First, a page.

YOUTH ZONES: MENTAL HEALTH INFORMAL REPORT 2017

Author: 
Dr Ruth Verity Passchier

YOUTH ZONES: MENTAL HEALTH INFORMAL REPORT 2017


BACKGROUND


Mental Health in South Africa


According to the World Health Organization, neuropsychiatric conditions contribute 12% of the worldwide burden of disease and is projected to reach 15 % by 2020. The pervasive neglect of mental health research and care in lower- and middle-income countries has led to the movement of Global Mental Health and a call to action for a decrease of inequality in mental health provision (Patel, 2012).


South Africa has a high prevalence of psychiatric disorders, with an estimated 30% of the population having a lifetime history of at least one of the mental health disorder (Stein et al., 2008). There is a particularly high prevalence (13.3%) and early age of onset (21 years) of substance use disorders in South Africa in comparison to other countries (Stein et al., 2008). Cases of psychotic disorder could be prevented by discouraging substance use (particularly cannabis and nyope) among vulnerable youths (Arseneault et al., 2004). Local data suggest that stigma and misinformation regarding mental illness is wide spread (Hugo et al., 2003) in South Africa. False beliefs and misunderstanding regarding metal illness influence treatment modality and help-seeking behaviour (Hugo et al., 2003).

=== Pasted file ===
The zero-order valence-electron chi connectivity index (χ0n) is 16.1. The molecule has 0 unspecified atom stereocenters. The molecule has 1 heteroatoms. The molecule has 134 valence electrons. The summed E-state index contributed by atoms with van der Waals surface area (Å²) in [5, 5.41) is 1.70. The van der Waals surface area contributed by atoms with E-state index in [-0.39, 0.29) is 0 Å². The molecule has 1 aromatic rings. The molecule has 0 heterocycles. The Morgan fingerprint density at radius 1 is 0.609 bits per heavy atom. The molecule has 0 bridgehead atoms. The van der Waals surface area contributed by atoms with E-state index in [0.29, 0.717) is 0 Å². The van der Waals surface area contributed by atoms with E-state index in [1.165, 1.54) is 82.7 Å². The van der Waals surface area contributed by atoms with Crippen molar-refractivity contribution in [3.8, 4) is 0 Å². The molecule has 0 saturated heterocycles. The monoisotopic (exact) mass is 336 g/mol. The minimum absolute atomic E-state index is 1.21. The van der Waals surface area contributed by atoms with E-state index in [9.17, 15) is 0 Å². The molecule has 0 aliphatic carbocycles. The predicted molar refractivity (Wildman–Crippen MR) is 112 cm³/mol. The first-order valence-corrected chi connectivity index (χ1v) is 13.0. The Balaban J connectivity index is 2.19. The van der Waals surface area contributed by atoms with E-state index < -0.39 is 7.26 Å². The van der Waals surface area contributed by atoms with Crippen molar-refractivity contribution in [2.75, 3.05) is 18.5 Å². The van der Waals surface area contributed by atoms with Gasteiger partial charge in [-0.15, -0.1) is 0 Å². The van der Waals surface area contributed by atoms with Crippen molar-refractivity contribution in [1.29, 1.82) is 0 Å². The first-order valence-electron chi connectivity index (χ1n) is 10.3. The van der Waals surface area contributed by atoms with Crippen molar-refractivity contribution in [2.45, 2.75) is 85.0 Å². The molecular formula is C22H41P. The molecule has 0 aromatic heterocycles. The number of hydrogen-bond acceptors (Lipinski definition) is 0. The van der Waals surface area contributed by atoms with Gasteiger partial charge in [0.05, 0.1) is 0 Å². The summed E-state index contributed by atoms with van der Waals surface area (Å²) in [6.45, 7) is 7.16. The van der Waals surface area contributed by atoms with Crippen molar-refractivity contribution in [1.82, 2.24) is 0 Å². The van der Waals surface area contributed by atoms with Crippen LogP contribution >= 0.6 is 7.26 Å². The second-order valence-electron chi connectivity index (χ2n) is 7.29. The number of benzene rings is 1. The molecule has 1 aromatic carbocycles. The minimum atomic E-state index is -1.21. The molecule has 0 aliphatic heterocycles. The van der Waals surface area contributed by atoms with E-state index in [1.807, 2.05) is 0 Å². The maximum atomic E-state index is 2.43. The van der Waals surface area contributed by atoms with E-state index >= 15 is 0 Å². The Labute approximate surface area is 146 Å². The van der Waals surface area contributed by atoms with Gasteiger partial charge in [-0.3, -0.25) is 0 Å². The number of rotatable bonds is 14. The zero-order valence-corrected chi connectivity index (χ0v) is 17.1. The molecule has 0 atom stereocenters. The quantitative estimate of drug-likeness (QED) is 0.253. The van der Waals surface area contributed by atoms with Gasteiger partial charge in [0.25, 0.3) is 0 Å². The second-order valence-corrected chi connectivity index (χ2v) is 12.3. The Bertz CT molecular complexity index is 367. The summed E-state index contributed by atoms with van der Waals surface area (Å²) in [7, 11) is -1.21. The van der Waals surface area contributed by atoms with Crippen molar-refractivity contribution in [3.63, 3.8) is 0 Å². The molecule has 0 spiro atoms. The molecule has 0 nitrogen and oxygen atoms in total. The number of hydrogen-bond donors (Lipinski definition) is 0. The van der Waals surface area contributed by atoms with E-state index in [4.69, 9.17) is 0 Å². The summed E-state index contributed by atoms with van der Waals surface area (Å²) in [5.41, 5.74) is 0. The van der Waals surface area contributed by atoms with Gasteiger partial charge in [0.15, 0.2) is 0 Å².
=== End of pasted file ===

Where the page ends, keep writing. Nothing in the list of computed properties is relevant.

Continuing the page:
AIM
To gain understanding of the local perceptions of mental health, common mental disorders within the communities, and treatment options.


METHOD
Three group discussion were held in local communities in South Africa with Doc Mabila and Ruth Verity Passchier. Participants included community leaders, youth, and adults interested in discussing mental health.